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Humans May Have Passed the 'Point of No Return' in Climate Crisis, Says Study—But That Doesn't Mean All Hope Is Lost

Where is Skeptic Tank when we need him?

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Point of No Return = Suffering

According to an article in the National Geographic magazine back in the ~ 1980’s, human populations surpassed the natural capacity of the Earth to provide back about the mid 1970’s. Which ironically was more or less when Exxon discovered that the burning of fossil fuels was causing anthropological climate change. And now here we are.

“Silence like a cancer grows”


There’s a general problem whenever “the worst consequences of climate change” are brought up: definitions for phrases such as “point of no return” are always sadly wanting. Good writers provide key definitions without being asked, so that people know what’s being written about. Good readers demand tractable definitions of terms, for crying out loud!

There’s a point beyond which the Arctic icecap is irretrievably committed to clearing out – turning to water year round. Beyond which the Sierra-Cascade continental forest ecosystem is irretrievably committed to incineration, the Gulf gets more or less continuous hurricanes in season, and the West Antarctic Ice Sheet empties into the sea. All of these points are almost certainly past us, yet we still hear (just as we did 10 & 20 years ago) that we only have 10 years to avert “the worst consequences of climate change.”

Possibly the very worst, from a human point of view, would be weeks of wet-bulb temperatures exceeding what the human body can withstand – making much of Earth uninhabitable for humans. We’ll see that one somewhere soon, and it’ll be the first sighting of the curtains closing. It’s curtains, most probably.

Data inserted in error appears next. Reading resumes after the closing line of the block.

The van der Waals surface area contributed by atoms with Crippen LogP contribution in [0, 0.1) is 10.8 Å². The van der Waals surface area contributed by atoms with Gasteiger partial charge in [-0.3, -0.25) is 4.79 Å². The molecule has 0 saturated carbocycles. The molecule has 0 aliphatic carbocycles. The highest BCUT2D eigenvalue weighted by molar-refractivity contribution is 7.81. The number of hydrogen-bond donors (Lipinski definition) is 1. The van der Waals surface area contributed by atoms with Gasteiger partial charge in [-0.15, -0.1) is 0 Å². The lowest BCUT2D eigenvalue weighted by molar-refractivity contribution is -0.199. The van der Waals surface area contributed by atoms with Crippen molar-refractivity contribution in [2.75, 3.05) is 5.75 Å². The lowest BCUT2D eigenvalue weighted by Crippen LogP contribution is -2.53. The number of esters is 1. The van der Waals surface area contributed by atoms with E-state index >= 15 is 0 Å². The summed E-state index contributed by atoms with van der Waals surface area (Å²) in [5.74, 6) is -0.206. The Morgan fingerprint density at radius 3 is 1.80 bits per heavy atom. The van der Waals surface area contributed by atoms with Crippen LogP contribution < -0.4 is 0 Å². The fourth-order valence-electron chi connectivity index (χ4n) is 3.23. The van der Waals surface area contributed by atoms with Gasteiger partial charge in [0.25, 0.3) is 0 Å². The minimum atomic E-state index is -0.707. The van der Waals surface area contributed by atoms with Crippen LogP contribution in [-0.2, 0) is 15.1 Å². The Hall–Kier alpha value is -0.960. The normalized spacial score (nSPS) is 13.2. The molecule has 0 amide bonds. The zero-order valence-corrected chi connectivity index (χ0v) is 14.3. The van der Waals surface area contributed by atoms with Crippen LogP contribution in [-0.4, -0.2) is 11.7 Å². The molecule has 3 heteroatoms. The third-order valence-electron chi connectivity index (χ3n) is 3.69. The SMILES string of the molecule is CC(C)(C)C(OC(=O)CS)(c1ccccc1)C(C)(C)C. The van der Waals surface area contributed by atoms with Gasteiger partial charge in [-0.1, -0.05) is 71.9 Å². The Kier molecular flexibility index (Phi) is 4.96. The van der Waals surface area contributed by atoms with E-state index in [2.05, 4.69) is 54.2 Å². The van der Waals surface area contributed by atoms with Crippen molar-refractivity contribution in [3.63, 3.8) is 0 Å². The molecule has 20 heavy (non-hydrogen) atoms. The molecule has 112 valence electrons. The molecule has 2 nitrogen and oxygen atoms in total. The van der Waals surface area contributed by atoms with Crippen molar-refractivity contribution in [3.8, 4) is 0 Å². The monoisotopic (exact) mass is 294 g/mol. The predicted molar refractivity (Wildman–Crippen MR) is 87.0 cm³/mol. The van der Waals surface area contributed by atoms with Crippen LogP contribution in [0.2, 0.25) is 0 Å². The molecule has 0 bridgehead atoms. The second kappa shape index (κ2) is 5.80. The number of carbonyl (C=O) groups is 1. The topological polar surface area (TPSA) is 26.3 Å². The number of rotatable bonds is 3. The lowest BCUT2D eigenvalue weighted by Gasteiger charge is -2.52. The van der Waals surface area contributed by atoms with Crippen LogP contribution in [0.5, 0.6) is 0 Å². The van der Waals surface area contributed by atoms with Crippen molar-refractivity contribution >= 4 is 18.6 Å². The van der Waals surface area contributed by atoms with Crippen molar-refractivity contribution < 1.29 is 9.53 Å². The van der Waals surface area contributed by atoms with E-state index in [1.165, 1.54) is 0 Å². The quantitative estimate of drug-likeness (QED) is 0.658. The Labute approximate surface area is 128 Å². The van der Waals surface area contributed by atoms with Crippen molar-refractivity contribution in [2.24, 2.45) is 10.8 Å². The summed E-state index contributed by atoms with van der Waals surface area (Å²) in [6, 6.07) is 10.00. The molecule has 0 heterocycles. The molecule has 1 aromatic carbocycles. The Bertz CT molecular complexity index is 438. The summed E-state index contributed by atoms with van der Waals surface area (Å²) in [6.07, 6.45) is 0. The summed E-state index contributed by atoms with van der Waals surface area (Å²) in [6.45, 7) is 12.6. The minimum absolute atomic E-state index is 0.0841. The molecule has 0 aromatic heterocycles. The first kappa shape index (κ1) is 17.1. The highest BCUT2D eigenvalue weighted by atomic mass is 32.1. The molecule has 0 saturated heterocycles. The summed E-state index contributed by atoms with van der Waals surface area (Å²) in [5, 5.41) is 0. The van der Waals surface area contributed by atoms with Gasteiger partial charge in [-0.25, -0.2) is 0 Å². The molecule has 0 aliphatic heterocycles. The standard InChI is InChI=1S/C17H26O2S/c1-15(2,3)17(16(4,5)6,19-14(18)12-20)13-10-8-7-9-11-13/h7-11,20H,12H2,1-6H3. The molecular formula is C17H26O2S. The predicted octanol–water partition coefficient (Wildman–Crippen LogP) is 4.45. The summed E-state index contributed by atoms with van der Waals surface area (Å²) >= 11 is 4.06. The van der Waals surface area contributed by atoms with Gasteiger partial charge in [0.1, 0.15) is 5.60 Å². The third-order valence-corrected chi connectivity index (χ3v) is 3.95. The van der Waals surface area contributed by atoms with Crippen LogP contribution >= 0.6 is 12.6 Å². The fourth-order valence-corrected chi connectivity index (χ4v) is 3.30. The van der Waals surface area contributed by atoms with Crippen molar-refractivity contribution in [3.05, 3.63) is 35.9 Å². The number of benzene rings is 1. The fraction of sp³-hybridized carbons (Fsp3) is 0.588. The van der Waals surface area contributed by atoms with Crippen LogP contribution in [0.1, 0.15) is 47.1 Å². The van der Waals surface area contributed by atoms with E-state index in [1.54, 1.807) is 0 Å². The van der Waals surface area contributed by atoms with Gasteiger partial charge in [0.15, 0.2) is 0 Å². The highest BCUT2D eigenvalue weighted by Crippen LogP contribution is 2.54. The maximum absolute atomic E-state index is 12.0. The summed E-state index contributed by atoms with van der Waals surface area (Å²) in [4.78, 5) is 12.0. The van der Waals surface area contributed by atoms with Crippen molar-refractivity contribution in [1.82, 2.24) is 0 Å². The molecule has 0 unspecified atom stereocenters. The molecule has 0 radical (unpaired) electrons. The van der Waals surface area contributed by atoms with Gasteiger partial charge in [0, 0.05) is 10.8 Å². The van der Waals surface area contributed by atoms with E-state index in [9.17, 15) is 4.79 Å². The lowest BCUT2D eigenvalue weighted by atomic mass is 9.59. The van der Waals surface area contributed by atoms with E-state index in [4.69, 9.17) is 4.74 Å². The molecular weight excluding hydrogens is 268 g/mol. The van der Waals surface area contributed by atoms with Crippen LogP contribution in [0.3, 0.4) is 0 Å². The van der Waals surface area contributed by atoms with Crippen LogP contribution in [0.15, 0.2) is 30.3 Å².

A while back the nitrogen runoff from the natural Amish Farming into the Chesapeake Bay was notorious for increased pollution of the bay. In fact the mid-atlantic states are suing the EPA for not enforcing Chesapeake Bay Agreement of 2014. So that nitrogen rich soil is fine if it stays in the ground and is not flushed into a hugh watershed. It is the largest estuary in the oosa. And I think the third largest in the world.


I remember the feeling of liberation and the release of guilt when I discovered and accepted this truth. I wish it had come at the end of my life but it is a gift I will probably never understand the value of.
We (homo sapiens) will find a cure for global warming , as it used to be called, and as expected, we will create global cooling.

There is obviously multiple forks of homo sapiens co-habitating.
So many funny and smart and all brilliant comments on this thread have nailed it.
(edit: When will we learn)
I hope I heart-ed them all.
Now, to get rid of money…


Thanks. i logged in to write that ecological agriculture is existing technology - agroecology, permaculture, regenerative organic, the beneficial grazing systems you mention, other biodynamic systems, etc. - that can sequester many billions of tons of carbon in soils and biomass.

This report at Common Dreams does not mention if the authors of the original article note the role of agriculture in releasing carbon, or its potential role in resequestering a significant chunk of the carbon released since industrialization began.